When we train the reaching for and grasping of objects, we also train our brain. In other words, this action brings about changes in the connections of a certain neuronal population in the red nucleus, a region of the midbrain. Researchers at the University of Basel’s Biozentrum have discovered this group of nerve cells in the red nucleus. They have also shown how fine motor tasks promote plastic reorganization of this brain region. The results of the study have been published recently in Nature Communications.
Simply grasping a coffee cup needs fine motor coordination with the highest precision. This required performance of the brain is an ability that can also be learned and trained. Prof. Kelly Tan’s research group at the Biozentrum, University of Basel, has investigated the red nucleus, a region of the midbrain that controls fine motor movement, and identified a new population of nerve cells which changes when fine motor coordination is trained. The more that grasping is practiced, the more the connections between the neurons of this group of nerve cells are strengthened. Continue reading
Just like Mark Twain said about the weather, “Everybody talks about it, but nobody does anything about it.” That’s pretty much the case with neurotransmitters. I keep running across these various hard to remember names, but really can’t feel like I know them or can do anything about them. So, I thought you might find this infographic useful.
As a bonus, protein-rich foods eaten in the morning help control cravings for fatty foods later in the day. Scientists at the University of Missouri found that those who ate a high-protein breakfast ate 26% fewer calories at lunch than those who ate the same number of calories but lower amounts of protein for breakfast. “Breakfasts that are high in protein also reduce cravings for savory – or high-fat – foods. On the other hand, if breakfast is skipped, these cravings continue to rise throughout the day,” observes Heather Leidy, a nutritionist who was part of the research team.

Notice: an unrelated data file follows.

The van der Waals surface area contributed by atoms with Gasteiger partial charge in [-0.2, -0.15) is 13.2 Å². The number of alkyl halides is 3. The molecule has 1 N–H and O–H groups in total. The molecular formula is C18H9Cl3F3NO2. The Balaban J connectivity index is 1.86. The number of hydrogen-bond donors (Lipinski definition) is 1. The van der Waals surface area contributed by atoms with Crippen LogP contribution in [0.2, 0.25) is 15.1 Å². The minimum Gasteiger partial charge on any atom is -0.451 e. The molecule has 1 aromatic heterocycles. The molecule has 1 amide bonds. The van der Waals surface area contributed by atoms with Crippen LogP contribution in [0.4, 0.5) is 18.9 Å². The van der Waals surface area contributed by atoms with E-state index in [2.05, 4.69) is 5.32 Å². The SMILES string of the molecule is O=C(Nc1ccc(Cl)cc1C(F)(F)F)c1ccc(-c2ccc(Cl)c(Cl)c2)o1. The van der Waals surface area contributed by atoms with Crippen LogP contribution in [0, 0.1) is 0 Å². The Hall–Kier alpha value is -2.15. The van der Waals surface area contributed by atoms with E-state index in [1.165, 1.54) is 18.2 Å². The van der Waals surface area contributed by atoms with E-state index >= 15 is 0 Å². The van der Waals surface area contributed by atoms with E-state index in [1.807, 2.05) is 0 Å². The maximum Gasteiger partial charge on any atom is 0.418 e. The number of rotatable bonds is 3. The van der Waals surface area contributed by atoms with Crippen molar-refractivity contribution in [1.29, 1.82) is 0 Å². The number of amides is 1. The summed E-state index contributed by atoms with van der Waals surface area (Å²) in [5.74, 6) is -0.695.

Our Better Health
Shubhra Krishan November 27, 2014
What do the following breakfast menus have in common?
- Coffee and doughnut.
- Pancakes with syrup.
- Milk with sweet cereal.
Yes, they are quick to put together and taste good. But if you start feeling irritable and jittery a few hours later, these very foods could be responsible, thanks to the quick blood sugar rise and crash they cause.
That’s because they have one other factor in common: they lack protein.
Protein takes longer for the stomach to digest, so it keeps you feeling satisfied for longer. This in turn helps keep blood sugar levels stable, easing feelings of anxiety and nervousness.
But this nerve-easing benefit goes even further when you eat proteins at breakfast. Researchers at the Franklin Institute explain that a morning meal high in protein raises your brain’s tyrosine levels. This helps your brain produce neurotransmitters called norepinephrine and dopamine, which give you…
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